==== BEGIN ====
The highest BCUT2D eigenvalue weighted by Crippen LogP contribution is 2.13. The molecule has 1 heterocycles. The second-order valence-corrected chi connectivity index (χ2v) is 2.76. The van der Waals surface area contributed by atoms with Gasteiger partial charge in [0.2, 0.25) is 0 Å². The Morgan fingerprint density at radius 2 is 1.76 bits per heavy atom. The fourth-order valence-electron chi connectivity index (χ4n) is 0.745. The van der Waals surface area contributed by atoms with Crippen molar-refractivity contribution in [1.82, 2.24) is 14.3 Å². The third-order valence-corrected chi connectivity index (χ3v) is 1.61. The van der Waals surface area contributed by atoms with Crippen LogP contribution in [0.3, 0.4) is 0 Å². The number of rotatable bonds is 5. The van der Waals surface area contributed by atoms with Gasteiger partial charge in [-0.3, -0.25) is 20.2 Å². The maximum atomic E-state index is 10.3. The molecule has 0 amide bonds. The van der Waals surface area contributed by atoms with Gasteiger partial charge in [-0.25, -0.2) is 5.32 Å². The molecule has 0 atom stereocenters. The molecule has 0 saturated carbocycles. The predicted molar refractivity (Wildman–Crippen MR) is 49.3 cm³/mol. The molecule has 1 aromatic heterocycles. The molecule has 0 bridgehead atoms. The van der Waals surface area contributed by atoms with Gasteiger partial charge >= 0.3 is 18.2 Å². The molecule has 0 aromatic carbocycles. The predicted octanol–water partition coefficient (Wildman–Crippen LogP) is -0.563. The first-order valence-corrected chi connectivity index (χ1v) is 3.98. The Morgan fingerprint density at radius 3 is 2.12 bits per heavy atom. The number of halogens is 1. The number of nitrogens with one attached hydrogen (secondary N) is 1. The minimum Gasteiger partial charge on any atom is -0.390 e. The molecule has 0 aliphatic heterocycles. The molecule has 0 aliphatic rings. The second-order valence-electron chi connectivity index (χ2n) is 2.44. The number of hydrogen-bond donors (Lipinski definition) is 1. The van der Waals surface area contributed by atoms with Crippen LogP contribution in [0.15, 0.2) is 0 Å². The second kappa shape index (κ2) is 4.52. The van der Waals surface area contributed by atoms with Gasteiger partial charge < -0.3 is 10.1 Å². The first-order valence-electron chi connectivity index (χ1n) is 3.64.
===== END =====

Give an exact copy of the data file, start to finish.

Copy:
The highest BCUT2D eigenvalue weighted by Crippen LogP contribution is 2.13. The molecule has 1 heterocycles. The second-order valence-corrected chi connectivity index (χ2v) is 2.76. The van der Waals surface area contributed by atoms with Gasteiger partial charge in [0.2, 0.25) is 0 Å². The Morgan fingerprint density at radius 2 is 1.76 bits per heavy atom. The fourth-order valence-electron chi connectivity index (χ4n) is 0.745. The van der Waals surface area contributed by atoms with Crippen molar-refractivity contribution in [1.82, 2.24) is 14.3 Å². The third-order valence-corrected chi connectivity index (χ3v) is 1.61. The van der Waals surface area contributed by atoms with Crippen LogP contribution in [0.3, 0.4) is 0 Å². The number of rotatable bonds is 5. The van der Waals surface area contributed by atoms with Gasteiger partial charge in [-0.3, -0.25) is 20.2 Å². The maximum atomic E-state index is 10.3. The molecule has 0 amide bonds. The van der Waals surface area contributed by atoms with Gasteiger partial charge in [-0.25, -0.2) is 5.32 Å². The molecule has 0 atom stereocenters. The molecule has 0 saturated carbocycles. The predicted molar refractivity (Wildman–Crippen MR) is 49.3 cm³/mol. The molecule has 1 aromatic heterocycles. The molecule has 0 bridgehead atoms. The van der Waals surface area contributed by atoms with Gasteiger partial charge >= 0.3 is 18.2 Å². The molecule has 0 aromatic carbocycles. The predicted octanol–water partition coefficient (Wildman–Crippen LogP) is -0.563. The first-order valence-corrected chi connectivity index (χ1v) is 3.98. The Morgan fingerprint density at radius 3 is 2.12 bits per heavy atom. The number of halogens is 1. The number of nitrogens with one attached hydrogen (secondary N) is 1. The minimum Gasteiger partial charge on any atom is -0.390 e. The molecule has 0 aliphatic heterocycles. The molecule has 0 aliphatic rings. The second-order valence-electron chi connectivity index (χ2n) is 2.44. The number of hydrogen-bond donors (Lipinski definition) is 1. The van der Waals surface area contributed by atoms with Crippen LogP contribution in [0.15, 0.2) is 0 Å². The second kappa shape index (κ2) is 4.52. The van der Waals surface area contributed by atoms with Gasteiger partial charge < -0.3 is 10.1 Å². The first-order valence-electron chi connectivity index (χ1n) is 3.64.